Tate's new retrospective: Why did we get de Kooning?

Are we right to be so admiring of the work currently exhibited at the Tate

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At times there seems to be a lack of coherent reasoning behind the international programmes of British art institutions. With little public debate about such matters, we are often left with the suspicion that it is either economic and political expediency (it is cheaper to buy into an exhibition planned by, or jointly organised with, other institutions), or curatorial conspiracy that renders us all hostage to certain exhibition choices. Nobody asks us who or what we should like to see.

While it may be true that London audiences have seen no work by Willem de Kooning since the group exhibition “New Spirit in Painting” in 1981, this is hardly a rare fate for artists in this country and in itself no justification for the present show. Is there, for instance, a particular reason why there should be a retrospective of the paintings of Willem de Kooning at this particular time, and if so what might it be? Is there, then, something about the work that speaks to a current preoccupation, that somehow enlightens our aesthetic dilemmas of the present—his eclectic, multivalent synthesis of European modernism, perhaps, or his ability to negotiate a formal middle ground between those somewhat redundant terms “figuration” and “abstraction” (as if they were ever mutually exclusive).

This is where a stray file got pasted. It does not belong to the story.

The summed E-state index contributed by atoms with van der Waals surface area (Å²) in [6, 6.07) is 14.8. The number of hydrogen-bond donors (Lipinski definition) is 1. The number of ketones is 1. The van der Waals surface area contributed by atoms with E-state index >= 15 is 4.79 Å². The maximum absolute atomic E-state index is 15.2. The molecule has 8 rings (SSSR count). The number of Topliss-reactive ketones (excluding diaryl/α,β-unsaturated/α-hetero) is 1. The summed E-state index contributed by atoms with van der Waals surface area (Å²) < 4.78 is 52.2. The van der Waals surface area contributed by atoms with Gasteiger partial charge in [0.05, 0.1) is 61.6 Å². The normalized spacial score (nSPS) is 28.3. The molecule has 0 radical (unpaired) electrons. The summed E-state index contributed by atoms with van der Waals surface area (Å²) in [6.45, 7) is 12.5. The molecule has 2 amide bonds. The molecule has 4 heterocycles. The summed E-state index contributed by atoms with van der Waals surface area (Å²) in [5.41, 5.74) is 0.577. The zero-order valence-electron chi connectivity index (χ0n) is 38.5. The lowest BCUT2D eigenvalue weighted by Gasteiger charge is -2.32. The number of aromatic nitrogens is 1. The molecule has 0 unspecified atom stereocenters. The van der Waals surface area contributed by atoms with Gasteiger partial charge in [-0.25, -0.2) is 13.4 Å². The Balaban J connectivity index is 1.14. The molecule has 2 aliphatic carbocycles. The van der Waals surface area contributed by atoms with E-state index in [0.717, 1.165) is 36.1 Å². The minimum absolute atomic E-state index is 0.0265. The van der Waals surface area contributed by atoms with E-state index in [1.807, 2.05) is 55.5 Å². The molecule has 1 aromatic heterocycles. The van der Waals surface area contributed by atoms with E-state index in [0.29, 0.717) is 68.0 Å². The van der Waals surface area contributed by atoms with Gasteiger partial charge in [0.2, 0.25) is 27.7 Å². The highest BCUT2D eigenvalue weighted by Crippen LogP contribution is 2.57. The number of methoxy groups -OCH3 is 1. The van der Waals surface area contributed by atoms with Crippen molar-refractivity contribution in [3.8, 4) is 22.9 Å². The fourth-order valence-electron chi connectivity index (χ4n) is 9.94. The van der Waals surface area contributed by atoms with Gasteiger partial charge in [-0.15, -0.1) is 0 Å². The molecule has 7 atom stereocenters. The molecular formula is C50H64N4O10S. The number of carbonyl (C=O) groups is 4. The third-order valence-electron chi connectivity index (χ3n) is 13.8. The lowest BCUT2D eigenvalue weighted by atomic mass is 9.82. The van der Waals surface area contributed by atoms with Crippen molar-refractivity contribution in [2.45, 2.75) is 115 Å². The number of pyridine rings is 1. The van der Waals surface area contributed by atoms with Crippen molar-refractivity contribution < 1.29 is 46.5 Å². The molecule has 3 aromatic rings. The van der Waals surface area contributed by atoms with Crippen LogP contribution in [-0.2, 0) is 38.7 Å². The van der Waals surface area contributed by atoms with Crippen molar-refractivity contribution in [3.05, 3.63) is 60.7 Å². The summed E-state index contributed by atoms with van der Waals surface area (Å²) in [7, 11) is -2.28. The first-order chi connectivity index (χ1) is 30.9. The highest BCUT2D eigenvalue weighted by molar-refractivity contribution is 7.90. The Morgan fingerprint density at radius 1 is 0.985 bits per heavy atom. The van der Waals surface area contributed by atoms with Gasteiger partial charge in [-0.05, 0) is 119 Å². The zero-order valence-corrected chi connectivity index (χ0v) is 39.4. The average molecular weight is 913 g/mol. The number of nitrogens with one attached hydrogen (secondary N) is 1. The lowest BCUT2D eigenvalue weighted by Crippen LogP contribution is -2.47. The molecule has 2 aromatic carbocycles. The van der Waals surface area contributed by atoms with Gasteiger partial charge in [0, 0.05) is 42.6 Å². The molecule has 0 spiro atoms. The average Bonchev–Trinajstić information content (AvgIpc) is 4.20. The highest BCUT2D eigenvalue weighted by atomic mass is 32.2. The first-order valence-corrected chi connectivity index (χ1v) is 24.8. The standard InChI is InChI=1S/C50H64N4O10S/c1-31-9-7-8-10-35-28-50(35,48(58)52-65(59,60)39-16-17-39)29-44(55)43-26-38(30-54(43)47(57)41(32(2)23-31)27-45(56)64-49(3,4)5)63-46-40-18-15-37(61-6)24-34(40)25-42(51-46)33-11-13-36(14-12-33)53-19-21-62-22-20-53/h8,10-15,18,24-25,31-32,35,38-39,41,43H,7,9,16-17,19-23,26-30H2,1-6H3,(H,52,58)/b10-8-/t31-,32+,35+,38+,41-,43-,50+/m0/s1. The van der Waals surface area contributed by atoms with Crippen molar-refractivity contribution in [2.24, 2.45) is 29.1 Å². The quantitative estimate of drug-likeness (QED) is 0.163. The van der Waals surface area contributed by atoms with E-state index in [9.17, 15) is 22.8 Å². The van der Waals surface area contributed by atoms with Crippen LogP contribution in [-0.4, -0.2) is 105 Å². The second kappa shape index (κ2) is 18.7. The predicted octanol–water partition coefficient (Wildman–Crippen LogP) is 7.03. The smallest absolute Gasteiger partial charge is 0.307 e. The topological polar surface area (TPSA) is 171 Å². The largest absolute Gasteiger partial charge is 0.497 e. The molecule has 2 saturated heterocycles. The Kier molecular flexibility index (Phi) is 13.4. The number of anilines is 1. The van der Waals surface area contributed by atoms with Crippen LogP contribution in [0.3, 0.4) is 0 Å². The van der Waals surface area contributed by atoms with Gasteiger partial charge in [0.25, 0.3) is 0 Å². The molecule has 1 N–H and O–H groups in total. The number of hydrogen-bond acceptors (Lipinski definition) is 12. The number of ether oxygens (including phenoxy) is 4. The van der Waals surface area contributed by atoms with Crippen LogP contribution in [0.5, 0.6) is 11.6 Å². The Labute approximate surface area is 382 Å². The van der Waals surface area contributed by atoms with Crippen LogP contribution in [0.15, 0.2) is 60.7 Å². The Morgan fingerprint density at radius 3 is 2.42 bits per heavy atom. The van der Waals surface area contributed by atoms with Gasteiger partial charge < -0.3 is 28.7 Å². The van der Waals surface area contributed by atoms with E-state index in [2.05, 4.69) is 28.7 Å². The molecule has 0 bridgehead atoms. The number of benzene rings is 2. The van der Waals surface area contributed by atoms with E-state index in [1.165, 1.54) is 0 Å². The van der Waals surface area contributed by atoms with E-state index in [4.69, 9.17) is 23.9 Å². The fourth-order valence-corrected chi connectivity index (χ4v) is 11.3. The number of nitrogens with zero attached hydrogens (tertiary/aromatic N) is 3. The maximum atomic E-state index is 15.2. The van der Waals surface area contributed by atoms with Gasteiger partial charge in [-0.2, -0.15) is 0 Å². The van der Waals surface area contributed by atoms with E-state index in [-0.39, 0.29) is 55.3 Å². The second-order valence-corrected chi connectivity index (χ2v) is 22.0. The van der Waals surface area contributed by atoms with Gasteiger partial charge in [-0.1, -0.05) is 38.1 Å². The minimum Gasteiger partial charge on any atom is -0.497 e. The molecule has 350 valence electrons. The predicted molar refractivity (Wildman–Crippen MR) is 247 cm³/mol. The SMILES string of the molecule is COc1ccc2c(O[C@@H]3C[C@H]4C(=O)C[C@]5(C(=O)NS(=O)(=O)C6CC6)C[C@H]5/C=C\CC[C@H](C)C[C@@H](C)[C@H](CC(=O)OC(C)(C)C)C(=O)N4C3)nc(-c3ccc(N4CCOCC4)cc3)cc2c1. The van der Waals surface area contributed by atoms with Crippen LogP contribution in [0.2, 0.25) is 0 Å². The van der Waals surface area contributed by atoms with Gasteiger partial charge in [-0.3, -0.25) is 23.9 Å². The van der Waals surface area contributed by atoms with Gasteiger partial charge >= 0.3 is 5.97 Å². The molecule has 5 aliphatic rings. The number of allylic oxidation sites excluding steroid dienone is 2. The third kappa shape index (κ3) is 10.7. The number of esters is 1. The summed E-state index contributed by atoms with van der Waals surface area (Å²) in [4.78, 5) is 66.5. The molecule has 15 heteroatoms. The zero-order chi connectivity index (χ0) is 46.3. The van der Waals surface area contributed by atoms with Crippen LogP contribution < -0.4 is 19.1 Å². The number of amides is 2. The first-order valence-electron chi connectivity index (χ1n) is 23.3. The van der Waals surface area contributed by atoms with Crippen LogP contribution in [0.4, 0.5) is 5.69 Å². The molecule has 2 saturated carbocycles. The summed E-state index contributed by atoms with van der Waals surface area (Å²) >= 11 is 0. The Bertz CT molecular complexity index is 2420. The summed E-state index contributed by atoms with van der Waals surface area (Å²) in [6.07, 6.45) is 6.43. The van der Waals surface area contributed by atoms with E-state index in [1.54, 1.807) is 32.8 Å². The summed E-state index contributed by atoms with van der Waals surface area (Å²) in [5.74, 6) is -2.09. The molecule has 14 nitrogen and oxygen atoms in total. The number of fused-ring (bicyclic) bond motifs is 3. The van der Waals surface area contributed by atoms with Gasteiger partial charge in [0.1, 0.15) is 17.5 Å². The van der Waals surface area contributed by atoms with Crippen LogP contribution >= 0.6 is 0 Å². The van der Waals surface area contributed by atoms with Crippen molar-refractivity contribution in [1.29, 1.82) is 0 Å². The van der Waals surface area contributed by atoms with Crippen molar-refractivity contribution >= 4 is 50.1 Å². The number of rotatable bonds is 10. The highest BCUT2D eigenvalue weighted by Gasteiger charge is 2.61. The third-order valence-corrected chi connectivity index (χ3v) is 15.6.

Or is there some more cynical manipulation at work in the market place, or a sentimental acknowledgement to an artist who is now, by all accounts, too severely incapacitated to register the event. In any case, the exhibition has the aura of a requiem, as if the artist were already dead: a hand-picked selection of the choicest blooms politely and reverently displayed in a chronologically organised tour of the artist’s themes and variations.

As an art student during the early Seventies, a time before feminism had made any dent whatsoever in the secondhand New York machismo that dominated art school then, de Kooning was among the role models thrust upon a generation whose realities or aspirations bore little resemblance to those of the Abstract Expressionists.

The fluidity of his paintwork and the vigour of the process of applying and scraping away paint from vast tracts of canvas, appealed to an earlier US-dominated notion that art was about “letting it all hang out”, and a paean to manual labour in a fake identification with the heroic working classes. Any suggestion that art was an intellectual activity would throw these third and fourth division Abstract Expressionists at art school into paroxysms of indignation; in a further identification with Pollock’s and de Kooning’s alleged bouts of drunkenness and violence, they spent a good part of their working day in the pub, confirming Duchamp’s apocryphal judgement “dumb as a painter”.